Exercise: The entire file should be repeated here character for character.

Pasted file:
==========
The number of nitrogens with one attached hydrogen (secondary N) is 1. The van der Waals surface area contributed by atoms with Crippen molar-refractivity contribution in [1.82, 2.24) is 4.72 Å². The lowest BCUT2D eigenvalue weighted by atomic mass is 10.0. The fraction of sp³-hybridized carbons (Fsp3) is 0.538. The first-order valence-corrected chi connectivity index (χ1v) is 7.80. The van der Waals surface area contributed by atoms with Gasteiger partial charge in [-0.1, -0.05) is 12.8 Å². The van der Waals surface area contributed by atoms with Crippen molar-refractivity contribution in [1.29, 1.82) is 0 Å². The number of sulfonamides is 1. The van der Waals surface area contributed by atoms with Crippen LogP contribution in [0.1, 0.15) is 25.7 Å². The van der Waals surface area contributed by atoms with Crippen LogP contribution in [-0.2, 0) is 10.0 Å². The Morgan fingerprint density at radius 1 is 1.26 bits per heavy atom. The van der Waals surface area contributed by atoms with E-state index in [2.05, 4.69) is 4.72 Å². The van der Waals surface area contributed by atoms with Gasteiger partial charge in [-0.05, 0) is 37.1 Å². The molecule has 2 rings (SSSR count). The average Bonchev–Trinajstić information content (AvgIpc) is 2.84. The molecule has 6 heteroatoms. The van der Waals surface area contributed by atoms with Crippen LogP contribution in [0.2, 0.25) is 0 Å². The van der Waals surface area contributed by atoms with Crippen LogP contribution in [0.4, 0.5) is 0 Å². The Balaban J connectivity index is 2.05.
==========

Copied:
The number of nitrogens with one attached hydrogen (secondary N) is 1. The van der Waals surface area contributed by atoms with Crippen molar-refractivity contribution in [1.82, 2.24) is 4.72 Å². The lowest BCUT2D eigenvalue weighted by atomic mass is 10.0. The fraction of sp³-hybridized carbons (Fsp3) is 0.538. The first-order valence-corrected chi connectivity index (χ1v) is 7.80. The van der Waals surface area contributed by atoms with Gasteiger partial charge in [-0.1, -0.05) is 12.8 Å². The van der Waals surface area contributed by atoms with Crippen molar-refractivity contribution in [1.29, 1.82) is 0 Å². The number of sulfonamides is 1. The van der Waals surface area contributed by atoms with Crippen LogP contribution in [0.1, 0.15) is 25.7 Å². The van der Waals surface area contributed by atoms with Crippen LogP contribution in [-0.2, 0) is 10.0 Å². The Morgan fingerprint density at radius 1 is 1.26 bits per heavy atom. The van der Waals surface area contributed by atoms with E-state index in [2.05, 4.69) is 4.72 Å². The van der Waals surface area contributed by atoms with Gasteiger partial charge in [-0.05, 0) is 37.1 Å². The molecule has 2 rings (SSSR count). The average Bonchev–Trinajstić information content (AvgIpc) is 2.84. The molecule has 6 heteroatoms. The van der Waals surface area contributed by atoms with Crippen LogP contribution in [0.2, 0.25) is 0 Å². The van der Waals surface area contributed by atoms with Crippen LogP contribution in [0.4, 0.5) is 0 Å². The Balaban J connectivity index is 2.05.